##
## Critical values for test statistics:
##       1pct  5pct 10pct
## tau3 -4.04 -3.45 -3.15
## phi2  6.50  4.88  4.16
## phi3  8.73  6.49  5.47
test=ur.kpss(case_ref)
summary(test)
##
## #######################
## # KPSS Unit Root Test #
## #######################
##
## Test is of type: mu with 3 lags.
##
## Value of test-statistic is: 0.7586
##
## Critical value for a significance level of:
##                 10pct  5pct 2.5pct  1pct
## critical values 0.347 0.463  0.574 0.739

# 4 ARIMA Models Equivalence

An ARIMA model can be written as

$(1-\phi_1 B - ... - \phi_p B^p) (1-B)^d Z_t = C + (1-\theta_1 B - ... - \theta_q B^q) a_t$

which is equivalent to

$(1-\phi_1 B - ... - \phi_p B^p) (1-B)^d \left(Z_t - \frac{\mu t^d}{d!}\right) = (1-\theta_1 B - ... - \theta_q B^q) a_t$

where $$C= \mu (1-\phi_1...-\phi_p)$$ and $$\mu$$ is the mean of $$(1-B)^d Z_t$$. R uses the second notation. Note that $$(1-B)^d \left(Z_t - \frac{\mu t^d}{d!}\right)$$ has a mean of zero.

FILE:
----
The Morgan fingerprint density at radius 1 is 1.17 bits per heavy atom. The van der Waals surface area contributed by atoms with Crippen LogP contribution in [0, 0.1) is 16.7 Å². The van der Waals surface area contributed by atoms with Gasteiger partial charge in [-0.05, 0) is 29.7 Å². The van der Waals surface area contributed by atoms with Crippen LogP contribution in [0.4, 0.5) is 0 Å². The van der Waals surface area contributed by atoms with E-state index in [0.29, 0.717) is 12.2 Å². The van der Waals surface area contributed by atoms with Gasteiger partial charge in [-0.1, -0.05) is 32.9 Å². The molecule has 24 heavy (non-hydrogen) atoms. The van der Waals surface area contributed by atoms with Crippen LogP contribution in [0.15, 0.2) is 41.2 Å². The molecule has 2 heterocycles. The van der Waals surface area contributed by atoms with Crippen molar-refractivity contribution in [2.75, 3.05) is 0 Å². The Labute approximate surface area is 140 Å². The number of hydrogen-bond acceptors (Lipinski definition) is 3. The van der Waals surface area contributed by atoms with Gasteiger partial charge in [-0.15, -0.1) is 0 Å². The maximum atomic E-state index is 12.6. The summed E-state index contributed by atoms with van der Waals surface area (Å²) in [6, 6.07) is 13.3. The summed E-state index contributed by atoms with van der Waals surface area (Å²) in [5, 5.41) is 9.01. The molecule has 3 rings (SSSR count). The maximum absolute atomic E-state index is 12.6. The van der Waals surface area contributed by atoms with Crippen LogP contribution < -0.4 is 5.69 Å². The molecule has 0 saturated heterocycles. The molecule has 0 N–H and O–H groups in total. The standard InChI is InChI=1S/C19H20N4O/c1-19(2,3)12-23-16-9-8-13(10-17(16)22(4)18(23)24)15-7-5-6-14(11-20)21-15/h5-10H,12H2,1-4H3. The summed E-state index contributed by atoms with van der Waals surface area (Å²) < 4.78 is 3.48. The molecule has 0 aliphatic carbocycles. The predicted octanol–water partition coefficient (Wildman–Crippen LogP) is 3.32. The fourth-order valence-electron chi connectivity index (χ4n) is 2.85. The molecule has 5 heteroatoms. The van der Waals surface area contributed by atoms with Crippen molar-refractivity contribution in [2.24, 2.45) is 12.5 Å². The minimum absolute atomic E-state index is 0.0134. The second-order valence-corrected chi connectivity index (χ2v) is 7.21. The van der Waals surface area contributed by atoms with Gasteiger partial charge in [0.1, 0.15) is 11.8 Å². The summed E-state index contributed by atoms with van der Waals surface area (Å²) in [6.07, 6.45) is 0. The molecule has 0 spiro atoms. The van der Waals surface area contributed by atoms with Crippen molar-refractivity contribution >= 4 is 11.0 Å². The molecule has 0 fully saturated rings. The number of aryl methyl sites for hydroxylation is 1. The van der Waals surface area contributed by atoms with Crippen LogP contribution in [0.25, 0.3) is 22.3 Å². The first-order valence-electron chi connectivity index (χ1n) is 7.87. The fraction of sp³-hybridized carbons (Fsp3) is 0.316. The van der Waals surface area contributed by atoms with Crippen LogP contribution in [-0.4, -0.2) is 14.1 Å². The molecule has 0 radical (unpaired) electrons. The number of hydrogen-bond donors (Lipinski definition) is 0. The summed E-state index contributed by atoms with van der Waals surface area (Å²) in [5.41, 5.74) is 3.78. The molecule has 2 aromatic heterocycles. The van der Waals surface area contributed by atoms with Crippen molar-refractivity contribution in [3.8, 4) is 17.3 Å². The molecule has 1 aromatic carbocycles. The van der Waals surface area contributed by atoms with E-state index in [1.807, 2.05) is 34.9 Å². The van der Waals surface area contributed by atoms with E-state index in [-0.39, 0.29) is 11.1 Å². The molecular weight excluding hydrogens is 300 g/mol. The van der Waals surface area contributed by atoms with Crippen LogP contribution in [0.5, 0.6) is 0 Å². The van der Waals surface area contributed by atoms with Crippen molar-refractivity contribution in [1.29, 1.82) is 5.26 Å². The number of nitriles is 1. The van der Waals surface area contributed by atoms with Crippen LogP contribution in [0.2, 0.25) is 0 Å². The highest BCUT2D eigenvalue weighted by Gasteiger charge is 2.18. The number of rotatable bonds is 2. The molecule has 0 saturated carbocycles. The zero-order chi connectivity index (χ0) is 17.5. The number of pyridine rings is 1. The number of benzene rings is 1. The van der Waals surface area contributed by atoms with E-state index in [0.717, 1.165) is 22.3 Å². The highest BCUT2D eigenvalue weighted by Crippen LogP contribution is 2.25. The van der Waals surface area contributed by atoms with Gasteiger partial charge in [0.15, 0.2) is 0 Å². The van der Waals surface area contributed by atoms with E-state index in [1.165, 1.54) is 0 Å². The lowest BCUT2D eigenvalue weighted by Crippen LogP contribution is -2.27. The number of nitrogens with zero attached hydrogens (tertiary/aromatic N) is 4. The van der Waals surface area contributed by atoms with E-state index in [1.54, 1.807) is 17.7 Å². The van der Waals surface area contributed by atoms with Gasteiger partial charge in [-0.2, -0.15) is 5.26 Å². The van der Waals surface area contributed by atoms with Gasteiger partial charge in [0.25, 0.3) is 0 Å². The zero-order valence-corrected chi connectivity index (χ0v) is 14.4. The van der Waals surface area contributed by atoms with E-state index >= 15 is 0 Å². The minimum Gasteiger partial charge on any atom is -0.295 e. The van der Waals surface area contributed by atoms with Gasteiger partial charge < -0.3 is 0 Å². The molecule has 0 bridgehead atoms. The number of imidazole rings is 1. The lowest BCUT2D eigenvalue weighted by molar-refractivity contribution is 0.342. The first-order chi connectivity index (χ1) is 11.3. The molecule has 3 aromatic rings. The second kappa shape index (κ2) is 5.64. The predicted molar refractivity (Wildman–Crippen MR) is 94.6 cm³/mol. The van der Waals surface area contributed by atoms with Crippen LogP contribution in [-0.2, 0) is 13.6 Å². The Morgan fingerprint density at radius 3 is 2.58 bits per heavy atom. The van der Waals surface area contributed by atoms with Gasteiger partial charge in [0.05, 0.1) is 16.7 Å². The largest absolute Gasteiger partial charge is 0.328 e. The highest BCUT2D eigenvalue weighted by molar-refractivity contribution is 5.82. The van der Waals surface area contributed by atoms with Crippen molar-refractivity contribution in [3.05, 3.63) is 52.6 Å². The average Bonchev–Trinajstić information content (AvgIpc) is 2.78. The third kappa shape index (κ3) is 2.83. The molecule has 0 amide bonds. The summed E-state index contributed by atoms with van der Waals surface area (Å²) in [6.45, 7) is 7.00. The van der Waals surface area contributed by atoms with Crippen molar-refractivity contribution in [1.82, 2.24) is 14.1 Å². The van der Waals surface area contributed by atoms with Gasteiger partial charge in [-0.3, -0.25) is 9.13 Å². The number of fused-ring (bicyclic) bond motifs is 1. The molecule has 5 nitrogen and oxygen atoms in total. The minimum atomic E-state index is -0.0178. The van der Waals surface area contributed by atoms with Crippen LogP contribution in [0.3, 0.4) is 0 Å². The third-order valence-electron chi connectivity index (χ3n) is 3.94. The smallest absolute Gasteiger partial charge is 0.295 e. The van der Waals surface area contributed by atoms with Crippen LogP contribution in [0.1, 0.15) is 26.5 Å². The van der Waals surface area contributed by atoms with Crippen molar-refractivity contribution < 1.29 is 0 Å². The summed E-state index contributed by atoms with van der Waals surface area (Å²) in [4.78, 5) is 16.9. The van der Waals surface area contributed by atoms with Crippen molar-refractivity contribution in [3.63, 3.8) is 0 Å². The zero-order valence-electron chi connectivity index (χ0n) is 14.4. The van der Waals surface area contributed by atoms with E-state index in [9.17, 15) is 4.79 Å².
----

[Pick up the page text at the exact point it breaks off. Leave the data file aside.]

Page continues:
The inclusion of a constant in a non-stationary ARIMA model is equivalent to inducing a polynomial trend of order $$d$$ in the forecast function. (If the constant is omitted, the forecast function includes a polynomial trend of order $$d-1$$.) When $$d=0$$, we have the special case that $$\mu$$ is the mean of $$Z_t$$.

If $$C=\mu(1-\phi_1...-\phi_p)=0$$ and $$d=0$$, the long-term forecasts will go to zero.

If $$C=\mu(1-\phi_1...-\phi_p)=0$$ and $$d=1$$, the long-term forecasts will go to a non-zero constant.

If $$C=\mu(1-\phi_1...-\phi_p)=0$$ and $$d=2$$, the long-term forecasts will follow a straight line.

If $$C=\mu(1-\phi_1...-\phi_p) \neq 0$$ and $$d=0$$, the long-term forecasts will go to the mean of the data.

If $$C=\mu(1-\phi_1...-\phi_p) \neq 0$$ and $$d=1$$, the long-term forecasts will follow a straight line.

If $$C=\mu(1-\phi_1...-\phi_p) \neq 0$$ and $$d=2$$, the long-term forecasts will follow a quadratic trend.

Occasionally, people may use

$(1-\phi_1 B - ... - \phi_p B^p) (1-B)^d Z_t = C + \beta t + (1-\theta_1 B - ... - \theta_q B^q) a_t$

which is equivalent to